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Read it if Malaria excites you

It is likely that the author had a slick publisher who suggested that the title be changed from 'Malaria in History' to the current title. The Preface and possibly chapters 18 and last are about mosquitoes. Be ware as the remainder, of this long, carefully researched history, is a telling of the role of Malaria, Dengue and West Nile. Absent are wonders of the mosquito including its anatomy, the remarkable anesthetic and micro probe system, the interference RNA that protects it from the diseases conveyed, the sequestered ability of malaria and viruses in its saliva. In short, if you wish the science of this unique organism, its genetics and evolution, its complicated role as viral provocateur, do not go here. Similarly if you wonder about why human genomic material is laden with viral genes (?mosquito catalyst) you wont find it. So the book was done with turgid care, slow but acute attention to history but without the excitement that might have been.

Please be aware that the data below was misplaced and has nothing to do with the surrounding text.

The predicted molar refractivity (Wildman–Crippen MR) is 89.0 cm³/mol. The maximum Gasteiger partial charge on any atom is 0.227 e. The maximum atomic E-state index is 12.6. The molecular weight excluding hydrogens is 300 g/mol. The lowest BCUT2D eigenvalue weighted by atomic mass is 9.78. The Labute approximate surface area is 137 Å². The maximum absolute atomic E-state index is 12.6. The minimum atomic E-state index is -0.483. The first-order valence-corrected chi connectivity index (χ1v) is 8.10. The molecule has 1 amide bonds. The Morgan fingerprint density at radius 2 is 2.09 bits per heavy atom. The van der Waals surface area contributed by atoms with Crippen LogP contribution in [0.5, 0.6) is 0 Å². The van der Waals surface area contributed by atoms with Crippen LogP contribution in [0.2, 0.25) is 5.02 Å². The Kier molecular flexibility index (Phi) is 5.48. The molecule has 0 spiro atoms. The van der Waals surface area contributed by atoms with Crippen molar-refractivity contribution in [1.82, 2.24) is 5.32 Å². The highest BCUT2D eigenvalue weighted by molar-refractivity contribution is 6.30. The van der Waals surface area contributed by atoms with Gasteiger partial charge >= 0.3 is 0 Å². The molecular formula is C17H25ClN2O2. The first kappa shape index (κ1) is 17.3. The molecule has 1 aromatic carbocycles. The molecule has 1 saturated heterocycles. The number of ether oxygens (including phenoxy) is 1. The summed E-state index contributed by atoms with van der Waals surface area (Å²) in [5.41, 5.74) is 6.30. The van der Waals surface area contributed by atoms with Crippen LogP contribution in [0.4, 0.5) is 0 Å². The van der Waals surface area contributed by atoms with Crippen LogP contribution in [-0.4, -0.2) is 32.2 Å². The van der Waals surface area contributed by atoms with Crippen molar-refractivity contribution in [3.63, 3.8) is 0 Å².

3 people found this helpful

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Disappointing

As a physician with a longtime interest in malaria’s interactions with human migration I was incredibly excited to start this book. It was all down hill from there. The book is a dry rehashing of military history occasionally connected to mosquitoes with overwrought metaphors of “General anopheles” and other anthropomorphisms that similarly distract from the natural history. So close, yet so far

2 people found this helpful

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How many times must we hear "General Anopheles"

I love well written books that explore a fundamental factor that has influenced history. The Mosquito is not such a book. Author WInegard is enthusiastic about his topic, but I found his writing consistently trite. I credit Winegard with citing several sources, but I kept wishing i was reading one of them, e.g. J. R. McNeill's Mosquito Empires. Seems Winegard has a background in military service, and this book seemed to me more like his summary of world military history. There was way too much content that had little to do with mosquito-borne illness, instead superficially recounting war and battles. Until the 19th century, Winegard was unable to demonstrate why malaria made a DIFFERENCE; how would it have afflicted one group of combatants more than the enemy? Most chapters I found tiresome and repetitive. Often the body of the chapter added little meaningful content to what Winegard said in the introduction to that chapter. He does make the point that mosquito borne illness has taken countless lives and in a warming world of jet travel will be a bigger problem in the future.